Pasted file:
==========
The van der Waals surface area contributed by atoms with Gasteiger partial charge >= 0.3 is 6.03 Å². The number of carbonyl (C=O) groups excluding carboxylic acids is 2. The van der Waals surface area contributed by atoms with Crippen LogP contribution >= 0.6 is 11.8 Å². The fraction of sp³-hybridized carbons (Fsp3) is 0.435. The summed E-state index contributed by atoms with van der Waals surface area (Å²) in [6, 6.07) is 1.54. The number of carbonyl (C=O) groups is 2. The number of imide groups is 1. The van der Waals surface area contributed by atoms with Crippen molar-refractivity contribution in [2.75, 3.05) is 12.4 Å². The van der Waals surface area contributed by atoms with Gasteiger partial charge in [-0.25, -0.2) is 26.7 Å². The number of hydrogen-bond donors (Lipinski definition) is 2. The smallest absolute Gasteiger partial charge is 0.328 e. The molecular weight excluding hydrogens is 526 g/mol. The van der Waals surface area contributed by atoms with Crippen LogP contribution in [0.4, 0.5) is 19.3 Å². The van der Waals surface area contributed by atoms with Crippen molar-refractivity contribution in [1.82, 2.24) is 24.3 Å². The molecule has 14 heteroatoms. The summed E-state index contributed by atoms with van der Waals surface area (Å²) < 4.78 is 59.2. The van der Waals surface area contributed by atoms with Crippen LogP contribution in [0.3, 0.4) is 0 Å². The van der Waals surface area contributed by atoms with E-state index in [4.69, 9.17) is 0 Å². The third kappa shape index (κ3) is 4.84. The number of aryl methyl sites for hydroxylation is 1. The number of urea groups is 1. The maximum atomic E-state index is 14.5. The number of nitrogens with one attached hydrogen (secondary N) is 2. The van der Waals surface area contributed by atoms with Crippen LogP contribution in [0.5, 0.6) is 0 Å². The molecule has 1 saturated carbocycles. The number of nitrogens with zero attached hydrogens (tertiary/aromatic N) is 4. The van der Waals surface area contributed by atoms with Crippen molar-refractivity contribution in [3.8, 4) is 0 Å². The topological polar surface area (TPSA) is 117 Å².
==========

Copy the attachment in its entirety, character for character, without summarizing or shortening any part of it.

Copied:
The van der Waals surface area contributed by atoms with Gasteiger partial charge >= 0.3 is 6.03 Å². The number of carbonyl (C=O) groups excluding carboxylic acids is 2. The van der Waals surface area contributed by atoms with Crippen LogP contribution >= 0.6 is 11.8 Å². The fraction of sp³-hybridized carbons (Fsp3) is 0.435. The summed E-state index contributed by atoms with van der Waals surface area (Å²) in [6, 6.07) is 1.54. The number of carbonyl (C=O) groups is 2. The number of imide groups is 1. The van der Waals surface area contributed by atoms with Crippen molar-refractivity contribution in [2.75, 3.05) is 12.4 Å². The van der Waals surface area contributed by atoms with Gasteiger partial charge in [-0.25, -0.2) is 26.7 Å². The number of hydrogen-bond donors (Lipinski definition) is 2. The smallest absolute Gasteiger partial charge is 0.328 e. The molecular weight excluding hydrogens is 526 g/mol. The van der Waals surface area contributed by atoms with Crippen LogP contribution in [0.4, 0.5) is 19.3 Å². The van der Waals surface area contributed by atoms with Crippen molar-refractivity contribution in [1.82, 2.24) is 24.3 Å². The molecule has 14 heteroatoms. The summed E-state index contributed by atoms with van der Waals surface area (Å²) < 4.78 is 59.2. The van der Waals surface area contributed by atoms with Crippen LogP contribution in [0.3, 0.4) is 0 Å². The van der Waals surface area contributed by atoms with E-state index in [4.69, 9.17) is 0 Å². The third kappa shape index (κ3) is 4.84. The number of aryl methyl sites for hydroxylation is 1. The number of urea groups is 1. The maximum atomic E-state index is 14.5. The number of nitrogens with one attached hydrogen (secondary N) is 2. The van der Waals surface area contributed by atoms with Crippen LogP contribution in [0.5, 0.6) is 0 Å². The molecule has 1 saturated carbocycles. The number of nitrogens with zero attached hydrogens (tertiary/aromatic N) is 4. The van der Waals surface area contributed by atoms with Crippen molar-refractivity contribution in [3.8, 4) is 0 Å². The topological polar surface area (TPSA) is 117 Å².